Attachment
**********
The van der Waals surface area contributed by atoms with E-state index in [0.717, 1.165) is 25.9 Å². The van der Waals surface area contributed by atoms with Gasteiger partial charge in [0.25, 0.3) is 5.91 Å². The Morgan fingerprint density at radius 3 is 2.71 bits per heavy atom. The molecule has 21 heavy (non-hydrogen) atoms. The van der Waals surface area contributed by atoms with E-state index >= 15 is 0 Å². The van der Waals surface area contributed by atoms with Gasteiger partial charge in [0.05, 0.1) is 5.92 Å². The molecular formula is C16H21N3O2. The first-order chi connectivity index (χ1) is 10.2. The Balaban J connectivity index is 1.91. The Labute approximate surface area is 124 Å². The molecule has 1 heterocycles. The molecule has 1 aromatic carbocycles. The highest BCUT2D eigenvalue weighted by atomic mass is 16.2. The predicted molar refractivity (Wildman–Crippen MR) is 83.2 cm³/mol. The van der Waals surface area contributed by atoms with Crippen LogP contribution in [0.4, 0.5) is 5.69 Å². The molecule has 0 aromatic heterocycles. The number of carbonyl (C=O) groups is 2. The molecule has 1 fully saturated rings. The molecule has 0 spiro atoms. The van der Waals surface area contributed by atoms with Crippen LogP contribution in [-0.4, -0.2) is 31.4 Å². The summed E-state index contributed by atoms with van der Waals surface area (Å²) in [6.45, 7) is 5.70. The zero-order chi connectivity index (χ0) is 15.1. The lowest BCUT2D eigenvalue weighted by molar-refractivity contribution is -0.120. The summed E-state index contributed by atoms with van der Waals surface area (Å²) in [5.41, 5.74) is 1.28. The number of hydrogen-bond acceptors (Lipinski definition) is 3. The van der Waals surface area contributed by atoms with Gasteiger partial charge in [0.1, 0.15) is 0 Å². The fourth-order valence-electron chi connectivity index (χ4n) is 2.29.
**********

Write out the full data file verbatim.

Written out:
The van der Waals surface area contributed by atoms with E-state index in [0.717, 1.165) is 25.9 Å². The van der Waals surface area contributed by atoms with Gasteiger partial charge in [0.25, 0.3) is 5.91 Å². The Morgan fingerprint density at radius 3 is 2.71 bits per heavy atom. The molecule has 21 heavy (non-hydrogen) atoms. The van der Waals surface area contributed by atoms with E-state index >= 15 is 0 Å². The van der Waals surface area contributed by atoms with Gasteiger partial charge in [0.05, 0.1) is 5.92 Å². The molecular formula is C16H21N3O2. The first-order chi connectivity index (χ1) is 10.2. The Balaban J connectivity index is 1.91. The Labute approximate surface area is 124 Å². The molecule has 1 heterocycles. The molecule has 1 aromatic carbocycles. The highest BCUT2D eigenvalue weighted by atomic mass is 16.2. The predicted molar refractivity (Wildman–Crippen MR) is 83.2 cm³/mol. The van der Waals surface area contributed by atoms with Crippen LogP contribution in [0.4, 0.5) is 5.69 Å². The molecule has 0 aromatic heterocycles. The number of carbonyl (C=O) groups is 2. The molecule has 1 fully saturated rings. The molecule has 0 spiro atoms. The van der Waals surface area contributed by atoms with Crippen LogP contribution in [-0.4, -0.2) is 31.4 Å². The summed E-state index contributed by atoms with van der Waals surface area (Å²) in [6.45, 7) is 5.70. The zero-order chi connectivity index (χ0) is 15.1. The lowest BCUT2D eigenvalue weighted by molar-refractivity contribution is -0.120. The summed E-state index contributed by atoms with van der Waals surface area (Å²) in [5.41, 5.74) is 1.28. The number of hydrogen-bond acceptors (Lipinski definition) is 3. The van der Waals surface area contributed by atoms with Gasteiger partial charge in [0.1, 0.15) is 0 Å². The fourth-order valence-electron chi connectivity index (χ4n) is 2.29.